Collins, one of President Donald Trump’s earliest backers on Capitol Hill, is due to be sentenced on Jan. 17.
“It is critically important that the sentence imposed on Congressman Collins drive home the message that status does not constitute a basis for leniency,” the prosecutors wrote in a letter to a U.S. district judge for the Southern District of New York. “Collins’s decision to break the law while making the law – a decision that he made twice, ten months apart — was brazen.”
“A sentence at the top end of the Guidelines range is necessary to assure the public that those in power do not stand above the law,” they added.
Collins, who served on the board of directors for Innate Immunotherapeutics, was accused of giving nonpublic information about drug trial results to his son to help him make timely trades and tip off others. Collins did not sell his Innate shares and lost roughly $17 million after the results were announced, but his son reportedly avoided more than $570,000 in losses because of the alleged tip from the congressman. Collins’ son is a co-defendant in the case.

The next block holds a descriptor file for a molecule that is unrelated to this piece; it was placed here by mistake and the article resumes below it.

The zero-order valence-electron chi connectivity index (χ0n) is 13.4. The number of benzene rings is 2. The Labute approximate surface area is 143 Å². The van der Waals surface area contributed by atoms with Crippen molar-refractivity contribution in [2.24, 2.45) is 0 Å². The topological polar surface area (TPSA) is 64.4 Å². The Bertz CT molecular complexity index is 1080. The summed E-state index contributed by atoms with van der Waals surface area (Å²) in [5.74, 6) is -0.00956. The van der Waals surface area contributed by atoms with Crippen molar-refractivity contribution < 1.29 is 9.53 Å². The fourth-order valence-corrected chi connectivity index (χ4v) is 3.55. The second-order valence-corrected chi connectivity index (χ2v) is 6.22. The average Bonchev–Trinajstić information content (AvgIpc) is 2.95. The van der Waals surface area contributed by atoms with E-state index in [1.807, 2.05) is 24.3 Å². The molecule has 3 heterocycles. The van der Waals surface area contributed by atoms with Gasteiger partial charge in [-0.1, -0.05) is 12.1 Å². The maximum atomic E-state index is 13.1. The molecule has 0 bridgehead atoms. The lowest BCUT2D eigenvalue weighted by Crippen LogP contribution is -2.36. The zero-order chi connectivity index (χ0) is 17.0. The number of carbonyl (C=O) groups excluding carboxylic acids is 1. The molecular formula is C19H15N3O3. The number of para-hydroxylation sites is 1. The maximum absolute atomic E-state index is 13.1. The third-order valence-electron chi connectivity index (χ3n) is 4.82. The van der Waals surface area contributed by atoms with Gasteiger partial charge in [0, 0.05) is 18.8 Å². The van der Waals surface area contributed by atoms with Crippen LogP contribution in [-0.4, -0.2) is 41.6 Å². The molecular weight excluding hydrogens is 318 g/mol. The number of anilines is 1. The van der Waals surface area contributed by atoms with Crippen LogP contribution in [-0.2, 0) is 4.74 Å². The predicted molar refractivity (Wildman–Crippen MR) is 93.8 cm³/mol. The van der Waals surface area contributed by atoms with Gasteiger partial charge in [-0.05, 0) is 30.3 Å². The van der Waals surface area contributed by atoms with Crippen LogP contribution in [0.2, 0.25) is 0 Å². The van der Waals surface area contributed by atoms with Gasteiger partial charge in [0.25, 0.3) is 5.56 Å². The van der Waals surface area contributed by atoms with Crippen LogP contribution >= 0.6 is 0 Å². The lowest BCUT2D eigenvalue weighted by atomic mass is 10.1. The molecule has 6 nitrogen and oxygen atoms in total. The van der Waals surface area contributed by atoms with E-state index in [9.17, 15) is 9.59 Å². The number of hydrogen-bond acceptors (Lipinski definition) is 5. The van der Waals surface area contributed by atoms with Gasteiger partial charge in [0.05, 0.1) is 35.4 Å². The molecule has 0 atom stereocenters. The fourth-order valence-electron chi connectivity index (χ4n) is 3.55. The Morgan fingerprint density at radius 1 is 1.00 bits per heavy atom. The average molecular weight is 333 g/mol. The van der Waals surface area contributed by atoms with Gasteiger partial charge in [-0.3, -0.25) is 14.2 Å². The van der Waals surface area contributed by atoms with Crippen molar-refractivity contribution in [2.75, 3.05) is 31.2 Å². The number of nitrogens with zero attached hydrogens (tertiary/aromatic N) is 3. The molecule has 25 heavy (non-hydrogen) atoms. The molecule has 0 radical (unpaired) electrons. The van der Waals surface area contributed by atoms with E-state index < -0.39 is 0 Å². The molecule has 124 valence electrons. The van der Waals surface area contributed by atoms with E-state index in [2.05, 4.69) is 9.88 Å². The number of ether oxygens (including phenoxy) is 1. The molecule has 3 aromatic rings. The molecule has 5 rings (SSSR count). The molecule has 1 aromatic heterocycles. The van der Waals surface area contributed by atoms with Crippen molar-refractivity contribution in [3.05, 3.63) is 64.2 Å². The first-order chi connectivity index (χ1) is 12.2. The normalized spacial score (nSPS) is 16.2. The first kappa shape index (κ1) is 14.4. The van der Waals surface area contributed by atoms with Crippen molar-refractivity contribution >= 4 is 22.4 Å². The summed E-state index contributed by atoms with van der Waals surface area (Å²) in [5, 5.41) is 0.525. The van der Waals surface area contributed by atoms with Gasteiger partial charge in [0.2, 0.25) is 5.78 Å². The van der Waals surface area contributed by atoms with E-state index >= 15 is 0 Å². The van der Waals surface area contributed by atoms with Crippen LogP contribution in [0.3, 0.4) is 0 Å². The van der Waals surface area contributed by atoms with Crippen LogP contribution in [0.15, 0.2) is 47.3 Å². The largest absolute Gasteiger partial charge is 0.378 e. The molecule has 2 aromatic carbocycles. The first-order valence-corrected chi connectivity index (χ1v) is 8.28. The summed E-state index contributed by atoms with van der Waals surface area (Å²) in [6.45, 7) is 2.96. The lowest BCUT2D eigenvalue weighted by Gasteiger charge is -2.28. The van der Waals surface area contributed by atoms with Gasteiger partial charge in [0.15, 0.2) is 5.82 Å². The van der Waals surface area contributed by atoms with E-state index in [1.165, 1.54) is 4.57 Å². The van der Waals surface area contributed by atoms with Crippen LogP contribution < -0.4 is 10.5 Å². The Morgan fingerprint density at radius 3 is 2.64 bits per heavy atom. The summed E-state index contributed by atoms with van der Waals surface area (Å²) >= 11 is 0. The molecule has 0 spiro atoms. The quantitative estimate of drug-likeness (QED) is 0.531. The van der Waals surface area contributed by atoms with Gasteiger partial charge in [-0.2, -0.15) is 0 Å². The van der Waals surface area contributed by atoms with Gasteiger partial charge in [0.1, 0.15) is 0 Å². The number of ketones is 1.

Collins’ legal team is asking for no jail time because of his “exemplary character” and his “long history of community and public service,” including his work with the Boy Scouts.
“We respectfully request that the Court impose a sentence of probation, with conditions requiring a significant term of home confinement, extensive community service, and the imposition of a substantial fine,” his lawyers wrote.
A dozen of Collins’ current and former colleagues also urged a judge to deliver a lenient sentence that factors in his public service and work on behalf of his Buffalo-area constituents. While several former colleagues said they didn’t excuse Collins for the crimes he admitted to or were unfamiliar with the details of his case, they encouraged leniency anyway because of strong personal relationships.
“Chris was my friend at times when he didn’t have to be my friend, and I’m sure he took some political heat for supporting me as Speaker at a time when supporting me wasn’t popular,” former Speaker John Boehner (R-Ohio) wrote in a letter. “He is a person of loyalty, and courage.”
Kyle Cheney contributed to this report.